Hey! I've got great news! I'm done with the manuscript of Atomic Design!
The fifth and final chapter of the book is all about maintaining design systems, and I've been chipping away at it for a long time. 9,523 words later, I'm finally finished with it.
Originally, I wasn't even going to have a chapter on maintenance. I was going to talk about maintenance in a section at the end of Chapter 4, which is all about creating a pattern-driven workflow. I soon realized that it probably need a bit more room to properly address the subject, so figured I'd add a short-and-sweet Chapter 5 to the mix. Boy did that change.
Why did the chapter balloon into over 9,000 words? I think it happened for a few reasons:
I realize adding this chapter pushed out the project timeline further. I just want to say thank you for your patience. With most book projects, once the thing is announced it's in your hands within a month or so. Because I've been doing this in the open, it's been tough to manage people's expectations. I know for sure the book is better because of this last chapter, but yeah again, thanks a ton for sticking with me.
- At this stage in the game, I think everyone is on board with modularity as a principle and creating style guides as a general best practice. But baking this mentality and process into your organization is a much tougher nut to crack. And sustaining a design system over a long period of time requires a fundamental shift in how your organization works. I wanted to address those thorny issues in the book.
- I recently attended (and spoke at) Clarity Conference, the first ever conference dedicated to design systems. Maintenance was a huge theme of the conference, and to be honest not many organizations have cracked the code on how to properly maintain their design system. That's why the conference was so crucial; we were able to hear real war stories about success and failure.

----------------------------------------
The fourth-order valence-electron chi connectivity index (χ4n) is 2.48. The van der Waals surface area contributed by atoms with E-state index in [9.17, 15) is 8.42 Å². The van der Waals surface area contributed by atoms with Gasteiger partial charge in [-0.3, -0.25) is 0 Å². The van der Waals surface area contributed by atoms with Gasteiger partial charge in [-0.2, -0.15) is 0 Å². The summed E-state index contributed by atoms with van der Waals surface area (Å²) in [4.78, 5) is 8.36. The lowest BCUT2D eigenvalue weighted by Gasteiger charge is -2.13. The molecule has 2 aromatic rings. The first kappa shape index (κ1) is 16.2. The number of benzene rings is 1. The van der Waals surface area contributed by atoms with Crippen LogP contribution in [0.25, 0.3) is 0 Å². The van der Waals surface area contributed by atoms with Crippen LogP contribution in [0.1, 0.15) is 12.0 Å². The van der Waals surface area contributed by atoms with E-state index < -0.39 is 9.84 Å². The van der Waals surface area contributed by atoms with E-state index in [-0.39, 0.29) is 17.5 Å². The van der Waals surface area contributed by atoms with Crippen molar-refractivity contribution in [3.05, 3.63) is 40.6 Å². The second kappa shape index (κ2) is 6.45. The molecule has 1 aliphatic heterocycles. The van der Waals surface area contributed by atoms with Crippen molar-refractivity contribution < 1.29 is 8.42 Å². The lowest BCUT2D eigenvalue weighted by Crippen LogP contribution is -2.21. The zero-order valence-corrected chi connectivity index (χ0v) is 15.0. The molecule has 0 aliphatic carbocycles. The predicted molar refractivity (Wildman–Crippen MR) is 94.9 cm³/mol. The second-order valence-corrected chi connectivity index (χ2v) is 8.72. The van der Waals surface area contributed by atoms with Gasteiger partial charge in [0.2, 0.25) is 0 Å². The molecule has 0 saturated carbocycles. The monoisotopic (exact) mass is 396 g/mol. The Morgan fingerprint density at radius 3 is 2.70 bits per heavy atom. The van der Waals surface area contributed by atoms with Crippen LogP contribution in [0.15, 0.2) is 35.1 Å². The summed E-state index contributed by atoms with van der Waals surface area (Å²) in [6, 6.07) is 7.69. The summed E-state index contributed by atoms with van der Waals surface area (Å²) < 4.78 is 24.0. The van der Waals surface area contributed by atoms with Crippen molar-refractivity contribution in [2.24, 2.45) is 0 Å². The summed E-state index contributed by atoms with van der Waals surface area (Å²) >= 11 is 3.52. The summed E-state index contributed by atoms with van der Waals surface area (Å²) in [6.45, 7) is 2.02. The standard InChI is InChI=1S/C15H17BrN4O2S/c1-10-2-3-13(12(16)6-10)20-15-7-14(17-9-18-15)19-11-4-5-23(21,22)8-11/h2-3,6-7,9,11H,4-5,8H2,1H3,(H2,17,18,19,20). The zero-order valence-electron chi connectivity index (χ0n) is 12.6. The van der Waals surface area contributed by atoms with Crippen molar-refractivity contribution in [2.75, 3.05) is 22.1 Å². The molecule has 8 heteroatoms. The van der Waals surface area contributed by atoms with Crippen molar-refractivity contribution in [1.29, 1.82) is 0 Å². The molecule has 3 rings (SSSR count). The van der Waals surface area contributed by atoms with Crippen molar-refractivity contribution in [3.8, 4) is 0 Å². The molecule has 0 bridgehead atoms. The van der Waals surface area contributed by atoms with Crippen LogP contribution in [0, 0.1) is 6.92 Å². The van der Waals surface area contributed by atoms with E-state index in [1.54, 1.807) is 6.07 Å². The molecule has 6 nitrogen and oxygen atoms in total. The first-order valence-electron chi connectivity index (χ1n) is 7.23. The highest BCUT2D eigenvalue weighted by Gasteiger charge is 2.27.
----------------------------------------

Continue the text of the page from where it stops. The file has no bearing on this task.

- There's been an uptick of excellent case studies, articles, talks, and tool improvements in recent months. It's clear that the community is starting to tackle what goes into maintaining an effective design system and style guide, so I wanted to make sure that latest, greatest thinking was reflected in the book.
Making Maintainable Design Systems
So what's covered in Chapter 5? How can you make your design system stand the test of time? Here's what the chapter suggests:
- Make it official by allocating real time, money, and resources to your design system.
- Make it adaptable by counting on change and establishing a clear governance plan.
- Make it maintainable by seeking the Holy Grail and making it easy to deploy and communicate changes to the design system.
- Make it cross-disciplinary by making your pattern library become a watering hole the entire organization can gather around.
- Make it approachable by making an attractive, easy-to-use style guide with helpful accompanying documentation.
- Make it visible by communicating change, evangelizing the design system, and making it public.
- Make it bigger by including brand, voice and tone, code, design principles, and writing guidelines.
- Make it agnostic by naming patterns according to their structure rather than their context or content.
- Make it contextual by demonstrating what patterns make up a particular pattern and showing where each pattern is utilized.
- Make it last by creating a clear governance plan and communicating changes to the design system across the entire organization.
I'm working with the brilliant Owen Gregory to go through the text and tighten up the language and grammar. You can follow along with our edits and read all the critical things Owen has to say about my writing! I'm so glad he's agreed to work in the open like this, and hopefully it will shine some light on what goes into editing a book. I know I'm learning a ton already.
Being that you're reading an email newsletter on the topic of design systems right now, you may be interested in Stu Robson's (Hi Stu!) brand new Design System Newsletter. It looks like it's going to bring a steady stream of design system goodness right to your face on a regular basis. Sign up!
And that's it for now. As always, you can follow along with project updates here. And if you would like to support the project (and haven't done so already), you can preorder the book here for $10. If you have any questions or have any feedback for me, feel free to contact me via email or on Twitter. Thanks again for supporting Atomic Design!